China’s ‘Belt and Road’ in Pakistan Takes Military Turn

Егемен Қазақстан
26.12.2018 222

By MARIA ABI-HABIB

Pakistan already builds Chinese-designed JF-17 fighter jets, like this one. A new generation of fighters is planned. (Reuters)

ISLAMABAD, Pakistan — When President Donald J. Trump started 2018 by suspending billions of dollars of security aid to Pakistan, one theory was that it would scare the Pakistanis into cooperating with its American allies.

The reality was that Pakistan already had a replacement sponsor lined up.

Just two weeks later, the Pakistani Air Force and Chinese officials were putting the final touches on a secret proposal to expand Pakistan’s building of Chinese military jets, weaponry and other hardware. The confidential plan, reviewed by The New York Times, would also deepen the cooperation between China and Pakistan in space, a frontier the Pentagon recently said Beijing was trying to militarize after decades of playing catch-up.

All those military projects were designated as part of China’s Belt and Road Initiative, a $1 trillion chain of infrastructure development programs stretching across some 70 countries, built and financed by Beijing.

Chinese officials have said the Belt and Road is purely an economic project with peaceful intent. But with its plan for Pakistan, China is for the first time explicitly tying a Belt and Road proposal to its military ambitions — and confirming the concerns of a host of nations who suspect the infrastructure initiative is really about helping China project armed might.

As China’s strategically located and nuclear-armed neighbor, Pakistan has been the leading example of how the Chinese projects are being used to give Beijing both favor and leverage among its clients.

Pakistan has been the program’s flagship site, with some $62 billion in projects planned in the so-called China-Pakistan Economic Corridor. China has lent more money to Pakistan at a time of economic desperation there, binding the two countries ever closer.

Even before the revelation of the new Chinese-Pakistani military cooperation, some of China’s biggest projects in Pakistan had clear strategic implications.

A Chinese-built seaport and special economic zone in the Pakistani town of Gwadar is rooted in trade, giving China a quicker route to the Arabian Sea. But it also gives Beijing a strategic card to play against India and America if tensions worsen to the point of naval blockades as the two powers confront each other at sea.

A less scrutinized aspect of Belt and Road is the central role Pakistan plays in China’s Beidou satellite navigation system. Pakistan is the only other country granted access to the system’s military service, allowing more precise guidance for missiles, ships and aircraft.

The cooperation is meant to be a blueprint for Beidou’s expansion to other Belt and Road nations, however, ostensibly ending its clients’ reliance on the American military-run GPS network that Chinese officials fear is monitored and manipulated by the United States.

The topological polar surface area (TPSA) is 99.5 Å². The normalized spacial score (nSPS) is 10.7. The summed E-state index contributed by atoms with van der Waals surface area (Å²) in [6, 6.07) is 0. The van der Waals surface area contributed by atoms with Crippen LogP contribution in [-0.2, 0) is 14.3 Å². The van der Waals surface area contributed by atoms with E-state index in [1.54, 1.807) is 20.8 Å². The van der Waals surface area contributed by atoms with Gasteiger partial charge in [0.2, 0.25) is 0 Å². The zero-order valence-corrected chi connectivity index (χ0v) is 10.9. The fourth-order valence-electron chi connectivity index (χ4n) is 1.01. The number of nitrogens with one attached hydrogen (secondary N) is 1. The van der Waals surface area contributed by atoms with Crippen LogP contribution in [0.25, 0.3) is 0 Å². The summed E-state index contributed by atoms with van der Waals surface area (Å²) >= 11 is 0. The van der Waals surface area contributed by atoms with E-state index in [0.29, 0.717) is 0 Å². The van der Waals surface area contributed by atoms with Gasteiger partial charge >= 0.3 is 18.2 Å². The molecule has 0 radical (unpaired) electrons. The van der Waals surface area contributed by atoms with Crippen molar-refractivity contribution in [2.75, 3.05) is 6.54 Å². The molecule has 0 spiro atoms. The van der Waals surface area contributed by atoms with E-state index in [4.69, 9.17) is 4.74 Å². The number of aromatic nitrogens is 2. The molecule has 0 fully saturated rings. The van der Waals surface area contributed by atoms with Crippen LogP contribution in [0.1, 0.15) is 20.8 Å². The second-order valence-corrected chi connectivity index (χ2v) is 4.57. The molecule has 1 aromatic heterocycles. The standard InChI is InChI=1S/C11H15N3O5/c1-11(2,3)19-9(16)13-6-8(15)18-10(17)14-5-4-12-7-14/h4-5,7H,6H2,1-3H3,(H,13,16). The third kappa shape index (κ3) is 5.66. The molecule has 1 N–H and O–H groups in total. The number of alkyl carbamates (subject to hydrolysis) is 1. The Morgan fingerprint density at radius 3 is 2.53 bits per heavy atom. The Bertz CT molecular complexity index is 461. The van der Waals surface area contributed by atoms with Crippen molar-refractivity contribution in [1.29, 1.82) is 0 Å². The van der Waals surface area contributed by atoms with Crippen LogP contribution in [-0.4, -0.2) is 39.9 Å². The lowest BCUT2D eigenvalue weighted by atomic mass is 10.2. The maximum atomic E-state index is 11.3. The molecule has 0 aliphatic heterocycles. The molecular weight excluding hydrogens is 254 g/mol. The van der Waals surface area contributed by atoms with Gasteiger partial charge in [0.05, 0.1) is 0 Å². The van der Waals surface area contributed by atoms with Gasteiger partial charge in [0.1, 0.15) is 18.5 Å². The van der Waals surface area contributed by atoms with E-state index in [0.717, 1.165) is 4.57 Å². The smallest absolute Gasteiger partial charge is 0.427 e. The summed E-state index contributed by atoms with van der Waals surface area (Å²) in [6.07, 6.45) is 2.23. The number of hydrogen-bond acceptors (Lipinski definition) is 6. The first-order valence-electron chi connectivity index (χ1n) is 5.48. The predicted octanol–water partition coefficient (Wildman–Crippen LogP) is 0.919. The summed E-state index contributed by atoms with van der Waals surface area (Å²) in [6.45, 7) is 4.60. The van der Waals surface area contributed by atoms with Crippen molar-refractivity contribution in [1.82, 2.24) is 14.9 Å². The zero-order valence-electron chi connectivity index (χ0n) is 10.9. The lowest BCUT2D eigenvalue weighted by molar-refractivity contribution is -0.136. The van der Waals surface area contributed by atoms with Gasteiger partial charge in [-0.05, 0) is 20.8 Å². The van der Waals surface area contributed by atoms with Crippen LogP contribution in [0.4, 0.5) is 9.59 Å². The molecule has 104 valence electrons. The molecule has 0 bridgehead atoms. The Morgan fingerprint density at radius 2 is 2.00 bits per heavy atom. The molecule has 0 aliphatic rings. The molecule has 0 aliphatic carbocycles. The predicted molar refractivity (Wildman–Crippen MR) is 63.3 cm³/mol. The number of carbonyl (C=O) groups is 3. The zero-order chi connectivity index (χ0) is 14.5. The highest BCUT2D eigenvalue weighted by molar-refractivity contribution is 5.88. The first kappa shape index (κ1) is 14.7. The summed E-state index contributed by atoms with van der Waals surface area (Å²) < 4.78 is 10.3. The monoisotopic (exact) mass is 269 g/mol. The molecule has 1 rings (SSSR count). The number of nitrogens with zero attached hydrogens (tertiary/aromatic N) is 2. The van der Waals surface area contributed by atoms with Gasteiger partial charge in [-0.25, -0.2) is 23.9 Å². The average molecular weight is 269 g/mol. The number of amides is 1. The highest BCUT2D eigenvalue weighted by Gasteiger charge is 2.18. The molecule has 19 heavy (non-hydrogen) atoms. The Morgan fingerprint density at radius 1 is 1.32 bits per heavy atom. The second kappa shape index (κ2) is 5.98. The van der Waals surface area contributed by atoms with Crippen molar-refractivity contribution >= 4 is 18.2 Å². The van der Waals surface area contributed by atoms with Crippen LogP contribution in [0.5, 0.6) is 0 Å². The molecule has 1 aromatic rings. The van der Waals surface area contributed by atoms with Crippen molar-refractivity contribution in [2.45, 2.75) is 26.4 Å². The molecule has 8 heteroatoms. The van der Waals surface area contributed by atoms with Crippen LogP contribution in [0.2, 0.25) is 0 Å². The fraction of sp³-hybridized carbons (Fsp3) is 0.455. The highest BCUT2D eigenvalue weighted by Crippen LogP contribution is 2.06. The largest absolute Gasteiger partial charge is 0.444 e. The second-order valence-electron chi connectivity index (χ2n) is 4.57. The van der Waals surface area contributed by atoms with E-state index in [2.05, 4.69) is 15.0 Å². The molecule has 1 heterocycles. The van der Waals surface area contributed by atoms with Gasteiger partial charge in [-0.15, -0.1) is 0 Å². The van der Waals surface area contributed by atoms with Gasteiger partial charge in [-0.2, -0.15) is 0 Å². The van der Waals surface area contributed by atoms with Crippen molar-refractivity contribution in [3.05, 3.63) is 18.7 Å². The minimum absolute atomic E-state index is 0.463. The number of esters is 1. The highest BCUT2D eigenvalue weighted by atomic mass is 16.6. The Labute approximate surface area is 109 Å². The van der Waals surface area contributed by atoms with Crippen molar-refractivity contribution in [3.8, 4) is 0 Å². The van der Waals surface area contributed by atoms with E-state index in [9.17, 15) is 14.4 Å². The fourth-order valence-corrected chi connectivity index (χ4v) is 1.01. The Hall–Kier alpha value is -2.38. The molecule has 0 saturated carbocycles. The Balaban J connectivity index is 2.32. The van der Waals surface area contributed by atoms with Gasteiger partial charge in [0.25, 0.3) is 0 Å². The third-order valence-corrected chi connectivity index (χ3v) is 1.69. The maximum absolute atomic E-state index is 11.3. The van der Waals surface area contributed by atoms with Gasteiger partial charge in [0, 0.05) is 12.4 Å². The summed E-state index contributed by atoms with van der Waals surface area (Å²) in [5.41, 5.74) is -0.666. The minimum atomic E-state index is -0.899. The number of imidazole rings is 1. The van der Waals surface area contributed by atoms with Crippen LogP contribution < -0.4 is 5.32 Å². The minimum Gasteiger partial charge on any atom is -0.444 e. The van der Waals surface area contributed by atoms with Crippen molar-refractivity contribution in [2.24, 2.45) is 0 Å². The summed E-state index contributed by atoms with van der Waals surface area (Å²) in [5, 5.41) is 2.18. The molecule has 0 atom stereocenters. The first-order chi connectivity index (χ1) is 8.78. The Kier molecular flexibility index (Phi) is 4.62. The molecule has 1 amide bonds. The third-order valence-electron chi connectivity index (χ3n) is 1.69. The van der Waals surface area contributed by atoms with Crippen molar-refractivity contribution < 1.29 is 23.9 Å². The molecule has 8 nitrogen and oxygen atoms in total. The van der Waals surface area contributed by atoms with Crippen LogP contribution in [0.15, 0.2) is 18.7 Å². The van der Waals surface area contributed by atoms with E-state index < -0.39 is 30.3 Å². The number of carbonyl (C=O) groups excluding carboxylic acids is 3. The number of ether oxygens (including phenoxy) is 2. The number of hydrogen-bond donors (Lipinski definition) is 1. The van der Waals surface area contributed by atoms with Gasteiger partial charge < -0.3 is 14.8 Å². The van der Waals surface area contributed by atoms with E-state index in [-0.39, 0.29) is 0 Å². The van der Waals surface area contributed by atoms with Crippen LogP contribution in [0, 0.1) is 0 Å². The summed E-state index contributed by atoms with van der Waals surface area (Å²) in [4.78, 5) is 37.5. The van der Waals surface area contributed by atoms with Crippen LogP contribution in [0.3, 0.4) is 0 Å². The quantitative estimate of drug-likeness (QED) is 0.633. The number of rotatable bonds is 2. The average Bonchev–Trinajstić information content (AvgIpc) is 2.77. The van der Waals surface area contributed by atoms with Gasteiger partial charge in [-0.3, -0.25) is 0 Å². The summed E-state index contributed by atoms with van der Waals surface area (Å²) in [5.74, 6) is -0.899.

In Pakistan, China has found an amenable ally with much to recommend it: shared borders and a long history of cooperation; a hedge in South Asia against India; a large market for arms sales and trade; a wealth of natural resources.

When China inaugurated Belt and Road in 2013, Prime Minister Nawaz Sharif’s new government in Pakistan saw it as the answer for a host of problems. Foreign investment in Pakistan was scant, driven away by terrorist attacks and the country’s corruption.

In October, the country’s central bank revealed an overall debt and liability burden of about $215 billion, with $95 billion externally held. With nearly half of the projects completed, Pakistan currently owes China $23 billion. But the country stands to owe $62 billion to China under the plan for Belt and Road’s expansion there.

According to the proposal drawn up by Pakistan and China at the start of the year, a special economic zone would be created in Pakistan to produce new fighter jets. Navigation systems, radar systems and onboard weapons would be built at factories in Pakistan.

The proposal would expand China and Pakistan’s cooperation on the JF-17 fighter jet, assembled at Pakistan’s military-run Kamra Aeronautical Complex in Punjab Province. The Chinese-designed jets have given Pakistan an alternative to the American-built F-16 fighters that have become more difficult to obtain as Islamabad’s relationship with Washington frays.

For years, some of the most important military coordination between China and Pakistan has been going on in space. Just months before Beijing unveiled the Belt and Road project in 2013, it signed an agreement with Pakistan to build a network of satellite stations inside Pakistan to establish the Beidou Navigation System as an alternative to the American GPS network. Beidou quickly became a core component of Belt and Road.

© 2018 New York Times News Service

To read more articles from The New York Times, click here

Comments(0)

ADD A COMMENT